Thomas More (7 February 1478 — 6 July 1535), posthumously known also as Saint Thomas More, was an Englishlawyer, author, and statesman. During his lifetime he earned a reputation as a leading humanist scholar and occupied many public offices, including that of Lord Chancellor from 1529 to 1532. More coined the word "utopia", a name he gave to an ideal, imaginary island nation whose political system he described in a book published in 1516. He is chiefly remembered for his principled refusal to accept King Henry VIII's claim to be the supreme head of the Church in England, a decision which ended his political career and led to his execution as a traitor.
Moral realism is the view in philosophy that there are objectivemoral values. Moral realists argue that moral judgments describe moral facts. This combines a cognitivist view about moral judgments (they are truth-evaluable mental states that describe the state of the world), a view about the existence of moral facts (they do in fact exist), and a view about the nature of moral facts (they are objective: independent of our cognizing them, or our stance towards them, etc.). It contrasts with expressivist or non-cognitivist theories of moral judgment, error theories of moral judgments, fictionalist theories of moral judgment and constructivist or relativist theories of the nature of moral facts.
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Marcellina was an early ChristianCarpocratian religious leader in the mid-second century AD known primarily from the writings of Irenaeus and Origen. She originated in Alexandria, but moved to Rome during the episcopate of Anicetus (c. 157 – 168). She attracted large numbers of followers and founded the Carpocratian sect of Marcellians. Like other Carpocratians, Marcellina and her followers believed in antinomianism, also known as libertinism, the idea that obedience to laws and regulations is unnecessary in order to attain salvation. They believed that Jesus was only a man, but saw him as a model to be emulated, albeit one which a believer was capable of surpassing. Marcellina's community appears to have sought to literally implement the foundational Carpocratian teaching of social egalitarianism. The Marcellians in particular are reported to have branded their disciples on the insides of their right earlobes and venerated images of Jesus as well as Greek philosophers such as Pythagoras, Plato, and Aristotle. Although the Marcellians identified themselves as "gnostics", many modern scholars do not classify them as members of the sect of Gnosticism. (Full article...)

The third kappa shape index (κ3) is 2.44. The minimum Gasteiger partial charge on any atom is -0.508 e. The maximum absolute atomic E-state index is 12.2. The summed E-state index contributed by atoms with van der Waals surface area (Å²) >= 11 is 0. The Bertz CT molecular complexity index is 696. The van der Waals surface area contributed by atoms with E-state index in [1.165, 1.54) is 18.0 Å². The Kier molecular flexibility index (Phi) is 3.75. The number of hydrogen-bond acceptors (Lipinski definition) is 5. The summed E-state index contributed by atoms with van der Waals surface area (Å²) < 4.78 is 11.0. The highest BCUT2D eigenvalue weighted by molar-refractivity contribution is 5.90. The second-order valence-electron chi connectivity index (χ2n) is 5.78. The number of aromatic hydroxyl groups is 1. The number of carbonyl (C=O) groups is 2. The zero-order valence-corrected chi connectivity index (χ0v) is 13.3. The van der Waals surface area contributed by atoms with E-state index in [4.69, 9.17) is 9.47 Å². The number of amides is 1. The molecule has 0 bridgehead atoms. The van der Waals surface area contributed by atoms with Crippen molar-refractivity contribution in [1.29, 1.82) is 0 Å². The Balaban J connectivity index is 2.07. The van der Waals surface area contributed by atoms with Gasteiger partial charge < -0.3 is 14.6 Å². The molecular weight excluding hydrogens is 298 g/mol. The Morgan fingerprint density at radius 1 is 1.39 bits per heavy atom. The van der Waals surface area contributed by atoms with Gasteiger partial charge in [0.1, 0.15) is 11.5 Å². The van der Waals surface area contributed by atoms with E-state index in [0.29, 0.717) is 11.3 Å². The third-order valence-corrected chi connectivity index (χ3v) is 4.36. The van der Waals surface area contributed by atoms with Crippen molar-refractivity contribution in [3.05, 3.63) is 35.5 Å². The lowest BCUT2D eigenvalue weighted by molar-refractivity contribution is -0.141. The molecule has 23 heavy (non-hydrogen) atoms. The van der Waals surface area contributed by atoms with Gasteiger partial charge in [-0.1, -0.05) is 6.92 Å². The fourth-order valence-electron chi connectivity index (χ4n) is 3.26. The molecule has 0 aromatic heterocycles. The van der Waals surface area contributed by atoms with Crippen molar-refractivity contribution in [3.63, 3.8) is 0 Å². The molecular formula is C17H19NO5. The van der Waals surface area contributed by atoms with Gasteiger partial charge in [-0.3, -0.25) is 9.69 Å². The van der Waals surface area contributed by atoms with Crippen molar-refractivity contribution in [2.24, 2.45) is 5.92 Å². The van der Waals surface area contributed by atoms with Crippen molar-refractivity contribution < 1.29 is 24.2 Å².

Amid the rain, Dante and Virgil encounter Cerberus, as illustrated by Stradanus
The tempest of lust, with Minos in the distance, as illustrated by Stradanus
From 2001, Varner embarked on a research project exploring animals in Hare's two-level utilitarianism. Personhood, Ethics, and Animal Cognition, published by Oxford University Press in 2012, was the first monograph arising from this project. In the book, Varner moved away from his biocentrism, instead endorsing a developed version of Hare's ethics. Varner draws a distinction between persons, near-persons and merely sentient beings; although all are morally considerable, the lives of persons are of the most significance, and the lives of merely sentient beings are of the least. The practical consequences of this view, though initial comments were offered in Personhood, Ethics, and Animal Cognition, will be explored in Sustaining Animals, forthcoming with Oxford University Press. (Full article...)